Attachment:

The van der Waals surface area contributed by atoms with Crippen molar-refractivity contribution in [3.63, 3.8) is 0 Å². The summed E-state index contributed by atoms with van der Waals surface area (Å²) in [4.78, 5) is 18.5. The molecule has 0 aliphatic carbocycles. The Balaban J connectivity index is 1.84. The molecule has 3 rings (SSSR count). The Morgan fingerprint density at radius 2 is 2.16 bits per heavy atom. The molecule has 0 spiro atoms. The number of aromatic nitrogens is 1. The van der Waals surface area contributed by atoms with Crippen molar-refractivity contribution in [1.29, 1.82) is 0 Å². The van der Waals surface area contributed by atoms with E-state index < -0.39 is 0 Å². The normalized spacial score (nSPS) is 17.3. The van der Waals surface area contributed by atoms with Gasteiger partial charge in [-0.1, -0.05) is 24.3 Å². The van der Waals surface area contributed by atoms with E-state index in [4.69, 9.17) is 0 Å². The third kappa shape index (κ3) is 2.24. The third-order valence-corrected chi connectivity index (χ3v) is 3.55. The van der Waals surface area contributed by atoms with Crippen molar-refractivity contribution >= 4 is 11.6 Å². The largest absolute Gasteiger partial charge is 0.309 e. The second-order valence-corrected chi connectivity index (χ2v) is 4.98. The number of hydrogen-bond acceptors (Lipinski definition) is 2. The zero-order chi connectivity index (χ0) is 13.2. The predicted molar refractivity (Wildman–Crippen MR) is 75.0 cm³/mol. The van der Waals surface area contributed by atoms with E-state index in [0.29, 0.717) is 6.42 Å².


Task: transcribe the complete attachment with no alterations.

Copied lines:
The van der Waals surface area contributed by atoms with Crippen molar-refractivity contribution in [3.63, 3.8) is 0 Å². The summed E-state index contributed by atoms with van der Waals surface area (Å²) in [4.78, 5) is 18.5. The molecule has 0 aliphatic carbocycles. The Balaban J connectivity index is 1.84. The molecule has 3 rings (SSSR count). The Morgan fingerprint density at radius 2 is 2.16 bits per heavy atom. The molecule has 0 spiro atoms. The number of aromatic nitrogens is 1. The van der Waals surface area contributed by atoms with Crippen molar-refractivity contribution in [1.29, 1.82) is 0 Å². The van der Waals surface area contributed by atoms with E-state index < -0.39 is 0 Å². The normalized spacial score (nSPS) is 17.3. The van der Waals surface area contributed by atoms with Gasteiger partial charge in [-0.1, -0.05) is 24.3 Å². The van der Waals surface area contributed by atoms with E-state index in [4.69, 9.17) is 0 Å². The third kappa shape index (κ3) is 2.24. The third-order valence-corrected chi connectivity index (χ3v) is 3.55. The van der Waals surface area contributed by atoms with Crippen molar-refractivity contribution >= 4 is 11.6 Å². The largest absolute Gasteiger partial charge is 0.309 e. The second-order valence-corrected chi connectivity index (χ2v) is 4.98. The number of hydrogen-bond acceptors (Lipinski definition) is 2. The zero-order chi connectivity index (χ0) is 13.2. The predicted molar refractivity (Wildman–Crippen MR) is 75.0 cm³/mol. The van der Waals surface area contributed by atoms with E-state index in [0.29, 0.717) is 6.42 Å².